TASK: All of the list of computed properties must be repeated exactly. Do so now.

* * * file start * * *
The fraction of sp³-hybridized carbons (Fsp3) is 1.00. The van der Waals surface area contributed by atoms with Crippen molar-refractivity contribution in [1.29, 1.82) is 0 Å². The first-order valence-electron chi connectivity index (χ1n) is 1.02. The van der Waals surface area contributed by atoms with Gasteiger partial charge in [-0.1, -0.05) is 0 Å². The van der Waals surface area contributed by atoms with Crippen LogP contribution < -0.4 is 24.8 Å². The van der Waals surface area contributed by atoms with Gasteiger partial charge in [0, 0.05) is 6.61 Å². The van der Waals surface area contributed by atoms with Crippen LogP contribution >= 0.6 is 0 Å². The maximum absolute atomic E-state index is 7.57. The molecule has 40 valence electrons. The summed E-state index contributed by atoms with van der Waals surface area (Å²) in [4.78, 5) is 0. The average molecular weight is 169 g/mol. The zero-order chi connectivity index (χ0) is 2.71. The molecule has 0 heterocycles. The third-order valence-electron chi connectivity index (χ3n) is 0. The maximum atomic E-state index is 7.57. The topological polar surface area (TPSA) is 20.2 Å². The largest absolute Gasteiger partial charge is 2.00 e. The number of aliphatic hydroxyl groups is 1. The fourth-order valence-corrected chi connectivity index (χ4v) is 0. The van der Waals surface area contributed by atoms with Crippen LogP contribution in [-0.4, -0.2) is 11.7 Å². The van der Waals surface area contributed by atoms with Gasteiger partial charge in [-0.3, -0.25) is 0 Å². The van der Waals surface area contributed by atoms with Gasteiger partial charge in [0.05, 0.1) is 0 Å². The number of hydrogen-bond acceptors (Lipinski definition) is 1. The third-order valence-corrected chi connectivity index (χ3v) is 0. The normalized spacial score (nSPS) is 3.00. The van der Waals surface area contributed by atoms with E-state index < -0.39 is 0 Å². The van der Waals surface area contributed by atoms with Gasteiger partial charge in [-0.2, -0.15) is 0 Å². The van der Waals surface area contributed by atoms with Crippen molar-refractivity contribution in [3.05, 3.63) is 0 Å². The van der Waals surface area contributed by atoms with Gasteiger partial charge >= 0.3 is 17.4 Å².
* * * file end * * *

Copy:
The fraction of sp³-hybridized carbons (Fsp3) is 1.00. The van der Waals surface area contributed by atoms with Crippen molar-refractivity contribution in [1.29, 1.82) is 0 Å². The first-order valence-electron chi connectivity index (χ1n) is 1.02. The van der Waals surface area contributed by atoms with Gasteiger partial charge in [-0.1, -0.05) is 0 Å². The van der Waals surface area contributed by atoms with Crippen LogP contribution < -0.4 is 24.8 Å². The van der Waals surface area contributed by atoms with Gasteiger partial charge in [0, 0.05) is 6.61 Å². The van der Waals surface area contributed by atoms with Crippen LogP contribution >= 0.6 is 0 Å². The maximum absolute atomic E-state index is 7.57. The molecule has 40 valence electrons. The summed E-state index contributed by atoms with van der Waals surface area (Å²) in [4.78, 5) is 0. The average molecular weight is 169 g/mol. The zero-order chi connectivity index (χ0) is 2.71. The molecule has 0 heterocycles. The third-order valence-electron chi connectivity index (χ3n) is 0. The maximum atomic E-state index is 7.57. The topological polar surface area (TPSA) is 20.2 Å². The largest absolute Gasteiger partial charge is 2.00 e. The number of aliphatic hydroxyl groups is 1. The fourth-order valence-corrected chi connectivity index (χ4v) is 0. The van der Waals surface area contributed by atoms with Crippen LogP contribution in [-0.4, -0.2) is 11.7 Å². The van der Waals surface area contributed by atoms with Gasteiger partial charge in [-0.3, -0.25) is 0 Å². The van der Waals surface area contributed by atoms with Gasteiger partial charge in [0.05, 0.1) is 0 Å². The number of hydrogen-bond acceptors (Lipinski definition) is 1. The third-order valence-corrected chi connectivity index (χ3v) is 0. The normalized spacial score (nSPS) is 3.00. The van der Waals surface area contributed by atoms with E-state index < -0.39 is 0 Å². The van der Waals surface area contributed by atoms with Gasteiger partial charge in [-0.2, -0.15) is 0 Å². The van der Waals surface area contributed by atoms with Crippen molar-refractivity contribution in [3.05, 3.63) is 0 Å². The van der Waals surface area contributed by atoms with Gasteiger partial charge >= 0.3 is 17.4 Å².